Your awesomely flawed email copy

The Often-Neglected (Yet Critical) Need for Data Integrity

When it comes to CRMs, marketing software, and other data management tools, no matter the quality of your platform, garbage in = garbage out.

Having recently addressed CRM choices and implementation from a marketing standpoint, I want to share some of my insights on data integrity after having been a Salesforce administrator for a national B2B company and having relied on Salesforce account data for use with other marketing software, including ExactTarget for email and Hubspot for inbound marketing.

Picking up where I left off, here are some tips for using CRMs and other tools in a way that supports clean data.

Tips for data integrity in CRMs and other tools:

  • Emphasize field entry accuracy; use drop-down fields where appropriate for data integrity.
  • Eliminate unnecessary or redundant fields to the extent possible.
  • Create a strategy to avoid duplicate account entries.
  • Create a cheat-sheet for reference, distribute it, and use it.
  • Hold users accountable for their data entry; if you tolerate poor data entry it will continue across the board.
  • Standardize your approach to account names; such as using the parent entity as per Hoover’s data, and if it makes sense for your company, defaulting to the corporate HQ locations.
  • In cases of companies that start with “The,” figure out whether you will include that format across the board uniformly or adopt an alternate format ( “Gap, The,” for example)?

The company I worked with had started off strictly using the accounts function in Salesforce. Some years into it, they were tipped off about Salesforce’s leads and opportunities functions, at which time their number of accounts was in the thousands, many holding little real opportunity, and which were full of duplicates and errors. Literally every contact and account level-report I ran was unreliable due to the poor data integrity of the accounts. The only meaningful or accurate reports that could be run were at the contract level. This means they lost out on much of the features and functionality that they were paying Salesforce to have access to.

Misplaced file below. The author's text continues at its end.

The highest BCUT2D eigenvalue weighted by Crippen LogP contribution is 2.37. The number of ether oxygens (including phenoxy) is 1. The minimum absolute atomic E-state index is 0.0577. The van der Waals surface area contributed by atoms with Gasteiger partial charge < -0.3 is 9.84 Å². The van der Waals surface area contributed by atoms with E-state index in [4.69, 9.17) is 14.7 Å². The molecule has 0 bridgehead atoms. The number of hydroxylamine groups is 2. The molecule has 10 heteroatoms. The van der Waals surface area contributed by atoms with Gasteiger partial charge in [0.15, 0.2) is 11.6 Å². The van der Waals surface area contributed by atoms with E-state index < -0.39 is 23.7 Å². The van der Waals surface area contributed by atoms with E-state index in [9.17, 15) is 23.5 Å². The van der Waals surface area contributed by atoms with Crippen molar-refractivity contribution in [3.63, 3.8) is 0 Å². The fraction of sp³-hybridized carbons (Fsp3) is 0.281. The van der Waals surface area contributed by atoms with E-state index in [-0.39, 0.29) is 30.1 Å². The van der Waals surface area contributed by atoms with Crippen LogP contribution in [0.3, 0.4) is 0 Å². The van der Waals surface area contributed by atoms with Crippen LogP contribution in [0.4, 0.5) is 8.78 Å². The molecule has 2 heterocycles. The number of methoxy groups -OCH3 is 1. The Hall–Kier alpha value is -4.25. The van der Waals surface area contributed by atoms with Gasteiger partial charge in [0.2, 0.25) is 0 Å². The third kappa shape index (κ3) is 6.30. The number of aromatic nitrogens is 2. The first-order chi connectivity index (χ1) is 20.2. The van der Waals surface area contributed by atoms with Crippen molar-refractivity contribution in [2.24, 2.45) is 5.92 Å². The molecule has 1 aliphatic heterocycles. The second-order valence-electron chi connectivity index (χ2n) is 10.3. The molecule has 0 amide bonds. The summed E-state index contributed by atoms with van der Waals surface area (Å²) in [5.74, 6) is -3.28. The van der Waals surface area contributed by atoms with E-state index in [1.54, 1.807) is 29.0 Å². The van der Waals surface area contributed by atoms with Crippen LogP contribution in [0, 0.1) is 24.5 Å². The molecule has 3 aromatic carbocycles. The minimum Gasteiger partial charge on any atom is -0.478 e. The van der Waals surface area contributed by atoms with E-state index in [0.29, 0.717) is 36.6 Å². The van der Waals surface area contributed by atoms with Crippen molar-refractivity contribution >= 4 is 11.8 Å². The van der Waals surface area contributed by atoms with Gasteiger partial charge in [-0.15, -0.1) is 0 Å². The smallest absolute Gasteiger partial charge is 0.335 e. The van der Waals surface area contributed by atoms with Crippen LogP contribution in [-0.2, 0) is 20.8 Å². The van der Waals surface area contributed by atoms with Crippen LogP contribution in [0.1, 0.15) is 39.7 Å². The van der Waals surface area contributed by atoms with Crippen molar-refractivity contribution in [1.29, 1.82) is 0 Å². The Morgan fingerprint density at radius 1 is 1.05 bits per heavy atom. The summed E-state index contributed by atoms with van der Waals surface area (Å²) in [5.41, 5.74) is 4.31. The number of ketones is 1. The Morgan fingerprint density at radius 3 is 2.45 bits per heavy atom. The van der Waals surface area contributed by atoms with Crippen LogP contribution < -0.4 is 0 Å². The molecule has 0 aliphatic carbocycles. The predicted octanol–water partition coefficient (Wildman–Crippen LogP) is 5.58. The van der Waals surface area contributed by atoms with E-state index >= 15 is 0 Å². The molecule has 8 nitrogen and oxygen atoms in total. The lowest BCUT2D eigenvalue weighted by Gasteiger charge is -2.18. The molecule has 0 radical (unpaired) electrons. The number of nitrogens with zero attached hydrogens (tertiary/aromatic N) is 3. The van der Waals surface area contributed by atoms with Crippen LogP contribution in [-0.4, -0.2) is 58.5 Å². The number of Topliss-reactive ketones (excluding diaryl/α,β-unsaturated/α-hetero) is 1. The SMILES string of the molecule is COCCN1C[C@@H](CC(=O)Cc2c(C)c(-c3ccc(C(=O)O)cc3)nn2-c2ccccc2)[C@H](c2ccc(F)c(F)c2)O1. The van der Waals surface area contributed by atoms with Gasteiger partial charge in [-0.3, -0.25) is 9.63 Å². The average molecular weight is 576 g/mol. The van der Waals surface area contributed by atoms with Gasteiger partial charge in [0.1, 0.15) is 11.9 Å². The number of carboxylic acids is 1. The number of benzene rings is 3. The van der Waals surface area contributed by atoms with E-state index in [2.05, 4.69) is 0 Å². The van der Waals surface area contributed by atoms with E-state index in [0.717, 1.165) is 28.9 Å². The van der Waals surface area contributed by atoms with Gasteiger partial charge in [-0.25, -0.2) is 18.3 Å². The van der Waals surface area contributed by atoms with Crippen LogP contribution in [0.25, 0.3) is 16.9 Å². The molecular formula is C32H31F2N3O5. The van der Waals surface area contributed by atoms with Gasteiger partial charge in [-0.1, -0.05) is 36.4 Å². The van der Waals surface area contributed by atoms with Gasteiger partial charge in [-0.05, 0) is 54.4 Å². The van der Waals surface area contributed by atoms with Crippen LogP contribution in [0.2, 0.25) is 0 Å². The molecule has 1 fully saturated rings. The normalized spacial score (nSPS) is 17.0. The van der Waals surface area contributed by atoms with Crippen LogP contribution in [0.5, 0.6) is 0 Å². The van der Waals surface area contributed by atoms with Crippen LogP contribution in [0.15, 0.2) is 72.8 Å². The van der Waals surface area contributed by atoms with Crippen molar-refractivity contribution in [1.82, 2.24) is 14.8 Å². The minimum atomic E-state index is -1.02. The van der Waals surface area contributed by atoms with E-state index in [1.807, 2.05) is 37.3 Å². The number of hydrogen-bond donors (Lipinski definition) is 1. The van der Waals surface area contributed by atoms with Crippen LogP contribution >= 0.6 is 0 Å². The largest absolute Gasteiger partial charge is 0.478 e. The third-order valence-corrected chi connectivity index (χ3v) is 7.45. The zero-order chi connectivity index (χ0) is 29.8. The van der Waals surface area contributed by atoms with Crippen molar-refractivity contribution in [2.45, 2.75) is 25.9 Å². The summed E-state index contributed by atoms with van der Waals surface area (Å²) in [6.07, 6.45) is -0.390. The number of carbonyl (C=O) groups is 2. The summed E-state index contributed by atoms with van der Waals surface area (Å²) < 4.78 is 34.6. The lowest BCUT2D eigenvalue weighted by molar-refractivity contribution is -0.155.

Every time I extracted data (new contacts, for example, to update email marketing list hygiene) I would have to spend hours going through the key fields such as name and email to make sure they were in proper format for client-facing communication (no typos, not phonetic, not all lower case, not miscellaneous notes- “HT’s admin” etc.) . Email addresses – the cornerstone of online marketing efforts – were often not provided in Salesforce accounts (mostly because they weren’t asked for), and when provided were not checked to reflect if they should be opted-out of email marketing, and were often misspelled. If Sales would have understood how that translates to their prospect communications, they would likely have taken more care with their entries.

An immediate-need only approach to CRM usage leads to missed opportunities and more work with fewer results for the organization overall.

One particular issue I’ve run into is poor attention to detail combined with a voracious appetite for prospect quantity amongst sales personnel (translation= highly prone to error, across a great number of accounts). A good way to address this is to minimize the number of fields they must minimally enter. It’s better to have less detail in the account and have it be accurate than to have a greater number of fields but which are rife with typos and misinformation. It’s also probably not best use of resources to have your sales team spending all day completing account details in Salesforce. Accounts can be fleshed out as leads become more qualified, and/or by other personnel perhaps better suited to the task. Additionally, relevant data that needs to be referenced but is not yet “clean” and formatted could be temporarily housed in a catch-all “account notes” text field.

“Dear See notes: Thanks for being a valued customer,” & Other Ways to Fail at Marketing via Poor Data Hygiene